It's strange how the online message of personalisation and focus has failed fully to permeate the offline world. Back in 2008, Kevin Kelly explained how to build a business on the back of 1000 True Fans
and everyone knows the cost of acquiring a new customer to be greater than retaining an existing one.
And yet, we have bad health-clubs. Health-clubs that provide loss-leader offers to get you to join up and then rely on inertia-selling to keep you paying rather than nurturing you. Health-clubs that don't reduce their charges during hot, sweaty low-attendance summer months. Health-clubs that assume your loyalty until it's lost.
No wonder they have a churn business - they assume that's the business they're in and do nothing to rectify it. They don't reward loyalty, they don't keep in regular touch throughout membership and they don't offer new tailored services that might build that loyalty.
Recently, I happened to see a letter that my gym sends out a few weeks after a member has quit. It expresses disappointment at their absence and then lists a lot of amenities they are improving. Worst of all, the letter provides incentives to these leavers that are not offered to existing or renewing members whose loyalty gets them nothing. Though, only nosey ones like me know that. It's all about the gym and nothing about the ex-member.
That's inevitable because there has been no examination of why they left - no requirement in the quitting process to offer an explanation or provide an opportunity for remedy.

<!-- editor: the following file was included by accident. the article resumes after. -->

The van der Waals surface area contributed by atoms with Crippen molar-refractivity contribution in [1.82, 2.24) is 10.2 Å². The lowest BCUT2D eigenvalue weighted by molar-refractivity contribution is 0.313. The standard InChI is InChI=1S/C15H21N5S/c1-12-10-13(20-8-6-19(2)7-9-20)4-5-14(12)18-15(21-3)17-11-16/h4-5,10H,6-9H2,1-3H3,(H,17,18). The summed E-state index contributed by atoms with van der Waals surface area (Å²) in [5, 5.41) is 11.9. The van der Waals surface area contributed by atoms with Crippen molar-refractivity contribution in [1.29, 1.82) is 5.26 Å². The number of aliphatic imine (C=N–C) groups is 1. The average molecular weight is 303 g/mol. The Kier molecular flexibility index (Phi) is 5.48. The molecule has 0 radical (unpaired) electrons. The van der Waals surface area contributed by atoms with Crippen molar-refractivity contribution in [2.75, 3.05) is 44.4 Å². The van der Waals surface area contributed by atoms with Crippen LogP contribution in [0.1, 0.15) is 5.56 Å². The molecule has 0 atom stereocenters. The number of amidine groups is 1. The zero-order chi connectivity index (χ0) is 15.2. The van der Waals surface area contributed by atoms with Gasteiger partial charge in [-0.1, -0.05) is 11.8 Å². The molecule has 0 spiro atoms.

That's inevitable because there's no tracking of members whose attendance is diminishing and asking them why before they cut the knot.
That's inevitable because they believe that could alert the member to the money they're wasting as a high-profit, low-usage member.
It's all inevitable because it is company policy, the policy of a company with tens of thousands of members to track and analyse in the aggregate rather than think of them as discrete units.
It's a lesson that's not just applicable to gyms and membership. If you're lucky enough to have more than 1000 users, then just as Gore divide their employee groups into efficient maxima of 150, then surely you can divide your customers into subsets of 1000 fans and treat them like family? Or you can be in the churn business.